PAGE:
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EnglishEdit

EtymologyEdit

innovation +‎ -ary

AdjectiveEdit

innovationary (comparative more innovationary, superlative most innovationary)

  1. Tending to promote innovation.
    • 1980, Social Biology and Human Affairs - Volumes 45-47:
      But the extent to which the transmission of a broader, relational expression of childbirth can be diffused, depends on the relation between the innovationary forces within the existing hospital structure.
    • 1982, Hisao Kanamori, ‎Nihon Keizai Kenkyū Sentā, ‎Nihon Keizai Shinbunsha, The Path for revitalizing world economy:
      The potential of the third innovationary period to stimulate growth was greatest in the 1960s, when the growth rate of the world economy exceeded 5 per cent.
    • 1991, John Cunningham Wood, Joseph A. Schumpeter: Critical Assessments, →ISBN, page 291:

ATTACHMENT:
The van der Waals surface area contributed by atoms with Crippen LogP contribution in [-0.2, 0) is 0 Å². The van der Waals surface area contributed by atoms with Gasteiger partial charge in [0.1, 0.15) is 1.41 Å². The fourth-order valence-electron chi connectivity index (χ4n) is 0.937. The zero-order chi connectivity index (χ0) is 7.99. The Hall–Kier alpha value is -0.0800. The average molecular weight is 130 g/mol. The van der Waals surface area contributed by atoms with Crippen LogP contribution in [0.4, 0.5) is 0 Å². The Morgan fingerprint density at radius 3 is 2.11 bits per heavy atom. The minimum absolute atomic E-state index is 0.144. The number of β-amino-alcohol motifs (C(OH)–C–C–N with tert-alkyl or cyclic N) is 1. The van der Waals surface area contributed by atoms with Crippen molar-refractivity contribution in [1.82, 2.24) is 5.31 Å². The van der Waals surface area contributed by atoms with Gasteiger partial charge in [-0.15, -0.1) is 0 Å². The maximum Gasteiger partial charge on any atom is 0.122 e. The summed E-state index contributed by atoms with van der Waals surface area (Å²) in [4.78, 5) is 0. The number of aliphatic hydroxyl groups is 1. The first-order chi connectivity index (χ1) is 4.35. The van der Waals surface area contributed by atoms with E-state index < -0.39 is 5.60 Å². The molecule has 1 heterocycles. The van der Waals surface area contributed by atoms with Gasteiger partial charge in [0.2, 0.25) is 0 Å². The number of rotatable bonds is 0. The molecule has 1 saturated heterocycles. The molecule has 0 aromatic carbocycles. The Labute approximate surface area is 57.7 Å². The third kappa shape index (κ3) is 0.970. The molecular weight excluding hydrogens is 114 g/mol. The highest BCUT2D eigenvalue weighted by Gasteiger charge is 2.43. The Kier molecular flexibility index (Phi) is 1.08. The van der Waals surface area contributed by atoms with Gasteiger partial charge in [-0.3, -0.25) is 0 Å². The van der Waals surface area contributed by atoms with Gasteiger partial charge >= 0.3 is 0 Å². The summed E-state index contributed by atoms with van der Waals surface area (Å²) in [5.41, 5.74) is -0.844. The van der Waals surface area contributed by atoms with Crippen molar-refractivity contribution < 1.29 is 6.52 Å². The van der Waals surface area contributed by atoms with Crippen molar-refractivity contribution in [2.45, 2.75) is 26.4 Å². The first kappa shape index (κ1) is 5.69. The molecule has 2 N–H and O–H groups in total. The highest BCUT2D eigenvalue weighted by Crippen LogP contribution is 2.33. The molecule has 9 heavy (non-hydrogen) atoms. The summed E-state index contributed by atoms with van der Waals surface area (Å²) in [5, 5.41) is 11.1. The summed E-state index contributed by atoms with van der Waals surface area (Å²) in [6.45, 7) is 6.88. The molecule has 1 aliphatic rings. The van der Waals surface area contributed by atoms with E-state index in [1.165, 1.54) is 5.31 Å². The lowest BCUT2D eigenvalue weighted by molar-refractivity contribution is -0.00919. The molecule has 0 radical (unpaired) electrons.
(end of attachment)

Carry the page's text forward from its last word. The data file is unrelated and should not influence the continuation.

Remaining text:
But surely Schumpeter overdid the case and gave it an absolutist note. thus he invariably spoke of the action of trust-promotion as a type-case of the "innovationary act"; correspondingly, the trust promoter's profits were deemed the pure strain of innovationary gain. Trustification was considered so innovationary that it was deemed the main support, besides electrification, for the upswing of the second Kondratieff beginning in 1896.
    • 2011, Roberg Silverberg, The Ultimate Dinosaur, →ISBN:
      Today marks the beginning of a wonderful innovationary experiment in education, a whole new instructional dynamic in teaching paleontology.